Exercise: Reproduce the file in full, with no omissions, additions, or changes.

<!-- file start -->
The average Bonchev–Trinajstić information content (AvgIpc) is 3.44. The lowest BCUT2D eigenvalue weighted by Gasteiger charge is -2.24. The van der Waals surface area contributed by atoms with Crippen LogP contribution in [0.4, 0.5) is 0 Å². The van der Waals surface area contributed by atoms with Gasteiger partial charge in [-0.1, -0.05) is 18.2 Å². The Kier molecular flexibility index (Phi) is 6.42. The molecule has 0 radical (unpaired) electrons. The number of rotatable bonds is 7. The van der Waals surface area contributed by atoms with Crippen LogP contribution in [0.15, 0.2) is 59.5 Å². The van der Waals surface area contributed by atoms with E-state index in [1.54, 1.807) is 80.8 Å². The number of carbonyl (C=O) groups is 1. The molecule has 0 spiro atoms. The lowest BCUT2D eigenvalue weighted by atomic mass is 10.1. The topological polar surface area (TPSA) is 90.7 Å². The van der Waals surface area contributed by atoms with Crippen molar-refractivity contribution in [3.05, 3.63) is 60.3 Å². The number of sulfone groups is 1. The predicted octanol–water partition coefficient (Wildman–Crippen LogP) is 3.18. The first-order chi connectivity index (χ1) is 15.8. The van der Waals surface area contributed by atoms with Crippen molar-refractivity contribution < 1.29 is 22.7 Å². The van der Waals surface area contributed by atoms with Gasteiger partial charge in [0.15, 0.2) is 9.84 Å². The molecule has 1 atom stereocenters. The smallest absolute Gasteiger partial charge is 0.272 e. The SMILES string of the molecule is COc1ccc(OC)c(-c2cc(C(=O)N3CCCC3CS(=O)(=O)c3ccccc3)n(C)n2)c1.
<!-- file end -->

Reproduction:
The average Bonchev–Trinajstić information content (AvgIpc) is 3.44. The lowest BCUT2D eigenvalue weighted by Gasteiger charge is -2.24. The van der Waals surface area contributed by atoms with Crippen LogP contribution in [0.4, 0.5) is 0 Å². The van der Waals surface area contributed by atoms with Gasteiger partial charge in [-0.1, -0.05) is 18.2 Å². The Kier molecular flexibility index (Phi) is 6.42. The molecule has 0 radical (unpaired) electrons. The number of rotatable bonds is 7. The van der Waals surface area contributed by atoms with Crippen LogP contribution in [0.15, 0.2) is 59.5 Å². The van der Waals surface area contributed by atoms with E-state index in [1.54, 1.807) is 80.8 Å². The number of carbonyl (C=O) groups is 1. The molecule has 0 spiro atoms. The lowest BCUT2D eigenvalue weighted by atomic mass is 10.1. The topological polar surface area (TPSA) is 90.7 Å². The van der Waals surface area contributed by atoms with Crippen molar-refractivity contribution in [3.05, 3.63) is 60.3 Å². The number of sulfone groups is 1. The predicted octanol–water partition coefficient (Wildman–Crippen LogP) is 3.18. The first-order chi connectivity index (χ1) is 15.8. The van der Waals surface area contributed by atoms with Crippen molar-refractivity contribution < 1.29 is 22.7 Å². The van der Waals surface area contributed by atoms with Gasteiger partial charge in [0.15, 0.2) is 9.84 Å². The molecule has 1 atom stereocenters. The smallest absolute Gasteiger partial charge is 0.272 e. The SMILES string of the molecule is COc1ccc(OC)c(-c2cc(C(=O)N3CCCC3CS(=O)(=O)c3ccccc3)n(C)n2)c1.